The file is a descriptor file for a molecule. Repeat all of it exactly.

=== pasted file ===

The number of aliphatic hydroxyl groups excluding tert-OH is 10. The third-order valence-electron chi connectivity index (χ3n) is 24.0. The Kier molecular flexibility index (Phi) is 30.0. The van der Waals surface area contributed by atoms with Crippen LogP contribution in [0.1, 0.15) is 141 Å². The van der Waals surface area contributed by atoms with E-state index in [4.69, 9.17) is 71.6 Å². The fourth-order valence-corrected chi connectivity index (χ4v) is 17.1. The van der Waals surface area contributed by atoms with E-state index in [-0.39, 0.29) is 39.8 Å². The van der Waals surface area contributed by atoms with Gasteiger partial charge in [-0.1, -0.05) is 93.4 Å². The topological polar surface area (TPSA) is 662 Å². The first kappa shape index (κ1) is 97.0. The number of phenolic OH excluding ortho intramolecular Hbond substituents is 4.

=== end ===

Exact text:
The number of aliphatic hydroxyl groups excluding tert-OH is 10. The third-order valence-electron chi connectivity index (χ3n) is 24.0. The Kier molecular flexibility index (Phi) is 30.0. The van der Waals surface area contributed by atoms with Crippen LogP contribution in [0.1, 0.15) is 141 Å². The van der Waals surface area contributed by atoms with E-state index in [4.69, 9.17) is 71.6 Å². The fourth-order valence-corrected chi connectivity index (χ4v) is 17.1. The van der Waals surface area contributed by atoms with E-state index in [-0.39, 0.29) is 39.8 Å². The van der Waals surface area contributed by atoms with Gasteiger partial charge in [-0.1, -0.05) is 93.4 Å². The topological polar surface area (TPSA) is 662 Å². The first kappa shape index (κ1) is 97.0. The number of phenolic OH excluding ortho intramolecular Hbond substituents is 4.